Banjo-Kazooie is another franchise that wound up on the wrong console. I don’t mean to bash Microsoft, but the X-Box 360 simply wasn’t a good destination for the cartoony bird and bear. Microsoft hoped that getting Rare on board would allow them to tap into Nintendo’s family friendly audience. Things didn’t work out that way. Rare produced several interesting and quirky, but not very commercially successful titles such as Viva Pinata and Banjo-Kazooie Nuts and Bolts.
Banjo-Kazooie Nuts and Bolts was an underrated title, that was very innovative and deserved to sell much better than it did. I believe that the game could have been more successful that it was had it been released on the Wii. After Nuts and Bolts’ underwhelming performance, Microsoft does not seem to have any interest in the franchise. The IP is worthless to Microsoft, and hopefully, they would be willing to trade the franchise for a few bucks.
Many of Rare’s developers have left the company, and at least one of them would like to work on a new Banjo game. To quote Grant Kirhope,
“I keep wishing that all the ex-Rare staffers would just get together and form a company, and go to Nintendo and say ‘give us the money. We’ll make you Banjo 3 for the Wii U’ or whatever. Just make Banjo 3 like it should have been made back then and it would be great, and it would be great on Wii U, and all the ex-Rare guys would be together again all happy and kissing each other. I just keep thinking we should just give it a try.”
Hopefully, Nintendo, Microsoft, and Rare’s ex-staffers could work together to make this happen.
Kingdom Hearts has always been about a bizarre mash-up between Square characters and Disney characters, but does it have to be? Sora and his pals have already explored nearly every Disney World worth exploring. Given the structure and story of the franchise, there is no real reason that Kingdom Hearts has to revolve around Disney. Every world we’ve seen so far has been a Disney or Squeenix world, but there is no story reason that Disney characters have to lurk in every keyhole. The heartless could easily invade Dreamland, Hyrule, or the Mushroom Kingdom.
I readily admit that this is not a realistic possibility, but then again, a Disney/Final Fantasy crossover would have seemed incredibly bizarre 15 years ago. As much as I love the Kingdom Hearts series, sitting out a whole console generation makes me question how relevant the still is. Nintendo’s fanbase would be perfect for the franchise, and getting Nintendo’s IPs involved could be a huge boost to the franchise. If we could get Cloud, Mario, Link, Sora, and Mickey in the same game, the gaming world may implode.
At one point, Mega Man starred in several games a year. The little blue guy couldn’t adjust to the HD era, and has long ago been exiled to digital shops and handheld consoles. In recent years, Mega Man has seen more cancelled games than actual retail releases. Mega Man is a franchise in dire need of help, and Nintendo can save the franchise.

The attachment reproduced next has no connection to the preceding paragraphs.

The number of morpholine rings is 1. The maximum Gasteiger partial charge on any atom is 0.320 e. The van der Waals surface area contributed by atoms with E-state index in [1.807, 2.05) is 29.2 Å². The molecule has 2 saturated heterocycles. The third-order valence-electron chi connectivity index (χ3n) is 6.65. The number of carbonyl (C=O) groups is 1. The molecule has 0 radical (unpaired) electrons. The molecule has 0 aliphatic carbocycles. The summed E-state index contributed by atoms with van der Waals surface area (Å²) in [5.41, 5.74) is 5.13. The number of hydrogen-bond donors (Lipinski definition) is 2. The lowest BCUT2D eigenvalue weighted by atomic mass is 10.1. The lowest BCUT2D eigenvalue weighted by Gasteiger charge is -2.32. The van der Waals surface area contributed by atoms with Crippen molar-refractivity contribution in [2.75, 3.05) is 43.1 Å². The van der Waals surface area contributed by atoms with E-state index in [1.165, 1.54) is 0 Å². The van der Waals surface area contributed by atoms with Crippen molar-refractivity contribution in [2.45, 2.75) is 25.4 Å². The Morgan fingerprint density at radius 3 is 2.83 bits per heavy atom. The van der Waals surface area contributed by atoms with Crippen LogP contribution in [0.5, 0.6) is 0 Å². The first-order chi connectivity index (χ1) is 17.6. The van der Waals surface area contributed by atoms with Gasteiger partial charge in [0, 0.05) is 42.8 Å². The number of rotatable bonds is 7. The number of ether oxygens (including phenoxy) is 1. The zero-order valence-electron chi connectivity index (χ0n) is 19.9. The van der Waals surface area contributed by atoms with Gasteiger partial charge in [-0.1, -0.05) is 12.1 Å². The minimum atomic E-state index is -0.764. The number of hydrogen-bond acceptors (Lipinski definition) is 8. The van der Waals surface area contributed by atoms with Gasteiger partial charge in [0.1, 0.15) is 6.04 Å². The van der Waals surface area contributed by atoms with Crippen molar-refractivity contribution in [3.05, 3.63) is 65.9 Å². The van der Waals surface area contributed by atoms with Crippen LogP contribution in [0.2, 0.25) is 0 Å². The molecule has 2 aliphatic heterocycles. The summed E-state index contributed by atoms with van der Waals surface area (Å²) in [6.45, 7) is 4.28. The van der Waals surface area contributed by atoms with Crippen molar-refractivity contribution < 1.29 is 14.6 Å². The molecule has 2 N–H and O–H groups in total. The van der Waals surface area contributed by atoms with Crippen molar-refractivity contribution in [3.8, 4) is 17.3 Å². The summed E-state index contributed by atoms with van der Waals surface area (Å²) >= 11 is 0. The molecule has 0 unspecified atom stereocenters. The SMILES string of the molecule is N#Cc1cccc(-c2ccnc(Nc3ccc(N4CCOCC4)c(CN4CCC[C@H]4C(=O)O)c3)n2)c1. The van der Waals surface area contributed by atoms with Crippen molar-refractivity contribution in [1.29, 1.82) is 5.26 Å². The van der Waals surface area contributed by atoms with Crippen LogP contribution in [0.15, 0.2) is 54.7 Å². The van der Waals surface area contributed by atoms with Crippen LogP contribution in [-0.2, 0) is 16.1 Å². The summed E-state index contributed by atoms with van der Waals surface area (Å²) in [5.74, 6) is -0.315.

Mega Man is a franchise that has been able to appeal to two groups. Firstly, Mega Man has a strong appeal among retro gamers who remembered the original games or the X series, and younger gamers who simply like awesome little blue robots. Nintendo performs very well in these two markets, so the Wii U would be a better choice for a full fledged Mega Man game than the PS4 or X-Box 720. Despite awful mismanagement of the franchise by Capcom, Mega Man has maintained a loyal fanbase that has stuck with the Blue Bomber over the years. Mega Man isn’t exactly Call of Duty, but Mega Man would seem to be perfect for a partnership with Nintendo. The Mega Man series is small enough that Nintendo could secure exclusivity without breaking the bank, but large enough that it could make a splash in the gaming world.
Ideally, a new Mega Man title would take one of two forms. Firstly, I would absolutely love it if Mega Man Legends 3 eventually became a reality. Putting my personal love for Data the Monkey aside, Mega Man is a franchise that is in need of, yet another, reboot. The Mega Man series has become a bit too fragmented. Series like Mega Man X and Mega Man classic have become niche titles for older gamers who cut their teeth on NES and SNES controllers. Games like Battle Network and Starforce appealed to gamers who grew up during the gotta catch em all craze that Pokemon generated. Legends has sadly been out of the spotlight for so long that it would require a large marketing effort to succeed as more than a niche title.
While Capcom has arguable transitioned into the HD era more successfully than any other Japanese developers, they are still a fairly small developer compared to Western giants like Activision and EA. The company could definitely use some help in reviving what was one of their largest IPs, and Nintendo could use a strong exclusive title. Make it happen guys.